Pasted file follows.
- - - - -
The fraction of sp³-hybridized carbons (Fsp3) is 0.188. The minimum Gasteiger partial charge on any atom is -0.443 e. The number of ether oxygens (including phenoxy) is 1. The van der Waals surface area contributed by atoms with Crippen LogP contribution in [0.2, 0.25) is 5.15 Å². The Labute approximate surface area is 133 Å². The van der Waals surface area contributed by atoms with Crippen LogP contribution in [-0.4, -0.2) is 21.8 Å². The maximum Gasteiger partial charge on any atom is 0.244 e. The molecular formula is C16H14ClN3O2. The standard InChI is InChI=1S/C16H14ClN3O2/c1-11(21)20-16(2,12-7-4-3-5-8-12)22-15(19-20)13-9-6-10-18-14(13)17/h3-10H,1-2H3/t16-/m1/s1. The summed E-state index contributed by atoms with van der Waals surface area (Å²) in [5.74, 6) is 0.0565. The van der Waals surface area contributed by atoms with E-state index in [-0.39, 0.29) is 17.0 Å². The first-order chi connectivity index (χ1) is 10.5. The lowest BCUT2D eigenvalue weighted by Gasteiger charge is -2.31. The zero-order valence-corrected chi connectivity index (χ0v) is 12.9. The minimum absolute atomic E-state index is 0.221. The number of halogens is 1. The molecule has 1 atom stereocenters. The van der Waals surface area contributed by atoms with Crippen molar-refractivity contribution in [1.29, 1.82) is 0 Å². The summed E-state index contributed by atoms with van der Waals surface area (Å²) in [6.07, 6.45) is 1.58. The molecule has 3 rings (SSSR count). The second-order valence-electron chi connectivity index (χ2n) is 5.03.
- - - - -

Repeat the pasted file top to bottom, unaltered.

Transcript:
The fraction of sp³-hybridized carbons (Fsp3) is 0.188. The minimum Gasteiger partial charge on any atom is -0.443 e. The number of ether oxygens (including phenoxy) is 1. The van der Waals surface area contributed by atoms with Crippen LogP contribution in [0.2, 0.25) is 5.15 Å². The Labute approximate surface area is 133 Å². The van der Waals surface area contributed by atoms with Crippen LogP contribution in [-0.4, -0.2) is 21.8 Å². The maximum Gasteiger partial charge on any atom is 0.244 e. The molecular formula is C16H14ClN3O2. The standard InChI is InChI=1S/C16H14ClN3O2/c1-11(21)20-16(2,12-7-4-3-5-8-12)22-15(19-20)13-9-6-10-18-14(13)17/h3-10H,1-2H3/t16-/m1/s1. The summed E-state index contributed by atoms with van der Waals surface area (Å²) in [5.74, 6) is 0.0565. The van der Waals surface area contributed by atoms with E-state index in [-0.39, 0.29) is 17.0 Å². The first-order chi connectivity index (χ1) is 10.5. The lowest BCUT2D eigenvalue weighted by Gasteiger charge is -2.31. The zero-order valence-corrected chi connectivity index (χ0v) is 12.9. The minimum absolute atomic E-state index is 0.221. The number of halogens is 1. The molecule has 1 atom stereocenters. The van der Waals surface area contributed by atoms with Crippen molar-refractivity contribution in [1.29, 1.82) is 0 Å². The summed E-state index contributed by atoms with van der Waals surface area (Å²) in [6.07, 6.45) is 1.58. The molecule has 3 rings (SSSR count). The second-order valence-electron chi connectivity index (χ2n) is 5.03.